The Church's Purpose
The Church's Purpose
What is the purpose of the Lord’s church? Is it to eradicate poverty, disease, social injustice, illiteracy from among men? Is it to bring about a cessation of war and conflict? Is it to campaign for a temptation-free society for Christians to live in?
If the church had as one of its great goals the eradication of disease, the Lord could have easily equipped it to accomplish that goal. Could not the same power that enabled one blind man to see have enabled all blind men to see; that enabled one lame man to walk have enabled all lame people to walk; that cured many people of varied diseases have cured all people of all diseases? And could not this same power have been given to the church in all generations?
If the church has as one of its great goals the eradication of poverty, the Lord could have easily equipped it to accomplish this purpose. After all, He fed the five thousand with five loaves and two fishes. He similarly fed four thousand on another occasion. Could not He who did these marvelous works have enabled His church in all generations to feed, clothe, and shelter the impoverished masses of the world through miraculous powers?
If the Lord had wanted His church to become a lobbyist group to apply political pressure toward a temptation and persecution-free society in which to live, He would have given instructions in that direction. He did not even lead His church into a direct effort to destroy slavery, but taught the Christian slave to be a better slave and the Christian master to treat his slaves as he would have his heavenly Master treat him (Col. 3:22- 4:1).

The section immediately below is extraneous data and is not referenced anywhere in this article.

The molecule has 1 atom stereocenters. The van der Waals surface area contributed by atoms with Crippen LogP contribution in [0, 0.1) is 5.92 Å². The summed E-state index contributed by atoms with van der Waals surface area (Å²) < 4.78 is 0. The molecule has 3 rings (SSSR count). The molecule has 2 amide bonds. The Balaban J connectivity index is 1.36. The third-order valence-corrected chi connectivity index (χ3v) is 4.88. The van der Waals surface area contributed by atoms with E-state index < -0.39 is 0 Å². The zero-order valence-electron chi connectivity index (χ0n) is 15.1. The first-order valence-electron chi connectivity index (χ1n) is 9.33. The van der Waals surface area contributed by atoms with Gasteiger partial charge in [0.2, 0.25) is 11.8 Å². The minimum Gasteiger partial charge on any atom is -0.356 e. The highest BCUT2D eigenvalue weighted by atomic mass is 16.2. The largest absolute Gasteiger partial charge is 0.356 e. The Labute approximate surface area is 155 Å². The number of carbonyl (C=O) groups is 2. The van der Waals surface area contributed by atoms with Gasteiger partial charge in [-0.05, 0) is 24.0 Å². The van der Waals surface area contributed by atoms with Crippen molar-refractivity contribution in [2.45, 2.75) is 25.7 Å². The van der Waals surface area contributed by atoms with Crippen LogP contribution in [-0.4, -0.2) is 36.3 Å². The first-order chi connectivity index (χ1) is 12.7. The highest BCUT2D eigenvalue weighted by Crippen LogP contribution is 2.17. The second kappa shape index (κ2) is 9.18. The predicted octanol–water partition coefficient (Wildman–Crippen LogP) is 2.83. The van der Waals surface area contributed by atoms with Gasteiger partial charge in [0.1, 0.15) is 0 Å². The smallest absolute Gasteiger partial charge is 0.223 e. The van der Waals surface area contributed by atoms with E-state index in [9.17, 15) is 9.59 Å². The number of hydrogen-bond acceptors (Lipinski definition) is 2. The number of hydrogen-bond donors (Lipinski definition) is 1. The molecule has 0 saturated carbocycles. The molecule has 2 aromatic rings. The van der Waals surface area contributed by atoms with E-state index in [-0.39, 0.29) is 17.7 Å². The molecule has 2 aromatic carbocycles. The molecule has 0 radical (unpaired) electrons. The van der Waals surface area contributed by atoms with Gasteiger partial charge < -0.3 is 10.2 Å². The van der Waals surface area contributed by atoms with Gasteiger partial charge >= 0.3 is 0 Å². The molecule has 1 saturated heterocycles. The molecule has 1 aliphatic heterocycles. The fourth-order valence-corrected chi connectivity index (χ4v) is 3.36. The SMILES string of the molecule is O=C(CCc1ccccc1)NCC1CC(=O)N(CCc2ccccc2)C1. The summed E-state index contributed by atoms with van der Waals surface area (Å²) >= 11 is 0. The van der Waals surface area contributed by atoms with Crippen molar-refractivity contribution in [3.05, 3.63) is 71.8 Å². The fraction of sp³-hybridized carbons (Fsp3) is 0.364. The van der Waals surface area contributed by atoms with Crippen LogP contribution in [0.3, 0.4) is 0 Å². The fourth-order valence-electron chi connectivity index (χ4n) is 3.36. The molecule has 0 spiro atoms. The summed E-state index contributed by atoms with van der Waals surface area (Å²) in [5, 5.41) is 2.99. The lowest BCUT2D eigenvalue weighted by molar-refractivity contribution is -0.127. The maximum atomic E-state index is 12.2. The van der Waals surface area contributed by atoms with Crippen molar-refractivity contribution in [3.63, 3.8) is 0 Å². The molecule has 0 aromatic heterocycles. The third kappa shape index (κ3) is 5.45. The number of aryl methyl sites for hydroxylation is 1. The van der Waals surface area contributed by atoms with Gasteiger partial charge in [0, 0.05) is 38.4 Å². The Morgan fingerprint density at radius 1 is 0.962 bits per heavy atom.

The church’s purpose is to save souls and prepare people for eternity—It holds out to the impoverished the hope of some day walking a street of gold; to the suffering a time when there will be no pain; to the sorrowing a moment when “God shall wipe away all tears from their eyes.” It tells the tempted and persecuted that there is value in these afflictions, that the testing of their faith is “more precious than of gold,” and to rejoice—It tells all to live godly lives in whatever environment they find themselves. It seeks to change people through the power of the gospel, not society through the coercion of legislators—Its weapons “are not carnal, but are mighty through God.” Its motivating theme: “For what shall it profit a man, if he shall gain the whole world, and lose his own soul?”
When churches become involved in hospital and health clinic work, or when they build schools for the education of their children, or when they see as one of their great missions to provide for the world’s poverty, or when they feel obligated to create social upheaval and campaign for human rights, or when they feel called upon to express their views on the government’s use of nuclear armaments or whatever, they have a distorted view of the purpose of the church. - Bill Hall